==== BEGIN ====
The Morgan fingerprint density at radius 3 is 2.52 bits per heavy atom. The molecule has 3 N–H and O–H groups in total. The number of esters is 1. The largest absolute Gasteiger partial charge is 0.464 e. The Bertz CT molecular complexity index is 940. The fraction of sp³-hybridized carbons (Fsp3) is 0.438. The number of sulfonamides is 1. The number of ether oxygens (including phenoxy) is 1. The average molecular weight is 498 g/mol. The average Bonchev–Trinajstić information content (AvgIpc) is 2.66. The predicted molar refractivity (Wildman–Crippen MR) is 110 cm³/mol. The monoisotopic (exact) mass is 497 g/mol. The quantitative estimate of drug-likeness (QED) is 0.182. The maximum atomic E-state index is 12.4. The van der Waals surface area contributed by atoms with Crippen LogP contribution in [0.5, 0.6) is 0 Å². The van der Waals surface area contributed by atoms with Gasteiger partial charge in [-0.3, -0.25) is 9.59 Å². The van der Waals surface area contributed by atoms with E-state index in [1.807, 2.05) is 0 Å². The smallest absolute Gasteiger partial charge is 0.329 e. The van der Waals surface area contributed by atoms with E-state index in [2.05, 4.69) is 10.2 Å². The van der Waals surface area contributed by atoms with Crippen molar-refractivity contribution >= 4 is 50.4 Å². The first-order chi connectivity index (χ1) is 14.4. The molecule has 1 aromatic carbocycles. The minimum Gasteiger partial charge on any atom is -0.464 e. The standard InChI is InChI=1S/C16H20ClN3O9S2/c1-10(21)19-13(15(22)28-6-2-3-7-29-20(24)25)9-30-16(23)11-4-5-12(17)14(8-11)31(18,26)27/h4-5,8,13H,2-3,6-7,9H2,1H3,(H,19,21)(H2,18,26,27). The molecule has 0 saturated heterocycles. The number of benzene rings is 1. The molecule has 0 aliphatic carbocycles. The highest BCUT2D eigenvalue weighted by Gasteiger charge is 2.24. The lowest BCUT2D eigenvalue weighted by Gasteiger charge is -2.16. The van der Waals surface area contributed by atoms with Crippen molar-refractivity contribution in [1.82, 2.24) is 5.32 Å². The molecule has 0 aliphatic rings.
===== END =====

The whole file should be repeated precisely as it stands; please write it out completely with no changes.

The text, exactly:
The Morgan fingerprint density at radius 3 is 2.52 bits per heavy atom. The molecule has 3 N–H and O–H groups in total. The number of esters is 1. The largest absolute Gasteiger partial charge is 0.464 e. The Bertz CT molecular complexity index is 940. The fraction of sp³-hybridized carbons (Fsp3) is 0.438. The number of sulfonamides is 1. The number of ether oxygens (including phenoxy) is 1. The average molecular weight is 498 g/mol. The average Bonchev–Trinajstić information content (AvgIpc) is 2.66. The predicted molar refractivity (Wildman–Crippen MR) is 110 cm³/mol. The monoisotopic (exact) mass is 497 g/mol. The quantitative estimate of drug-likeness (QED) is 0.182. The maximum atomic E-state index is 12.4. The van der Waals surface area contributed by atoms with Crippen LogP contribution in [0.5, 0.6) is 0 Å². The van der Waals surface area contributed by atoms with Gasteiger partial charge in [-0.3, -0.25) is 9.59 Å². The van der Waals surface area contributed by atoms with E-state index in [1.807, 2.05) is 0 Å². The smallest absolute Gasteiger partial charge is 0.329 e. The van der Waals surface area contributed by atoms with E-state index in [2.05, 4.69) is 10.2 Å². The van der Waals surface area contributed by atoms with Crippen molar-refractivity contribution >= 4 is 50.4 Å². The first-order chi connectivity index (χ1) is 14.4. The molecule has 1 aromatic carbocycles. The minimum Gasteiger partial charge on any atom is -0.464 e. The standard InChI is InChI=1S/C16H20ClN3O9S2/c1-10(21)19-13(15(22)28-6-2-3-7-29-20(24)25)9-30-16(23)11-4-5-12(17)14(8-11)31(18,26)27/h4-5,8,13H,2-3,6-7,9H2,1H3,(H,19,21)(H2,18,26,27). The molecule has 0 saturated heterocycles. The number of benzene rings is 1. The molecule has 0 aliphatic carbocycles. The highest BCUT2D eigenvalue weighted by Gasteiger charge is 2.24. The lowest BCUT2D eigenvalue weighted by Gasteiger charge is -2.16. The van der Waals surface area contributed by atoms with Crippen molar-refractivity contribution in [1.82, 2.24) is 5.32 Å². The molecule has 0 aliphatic rings.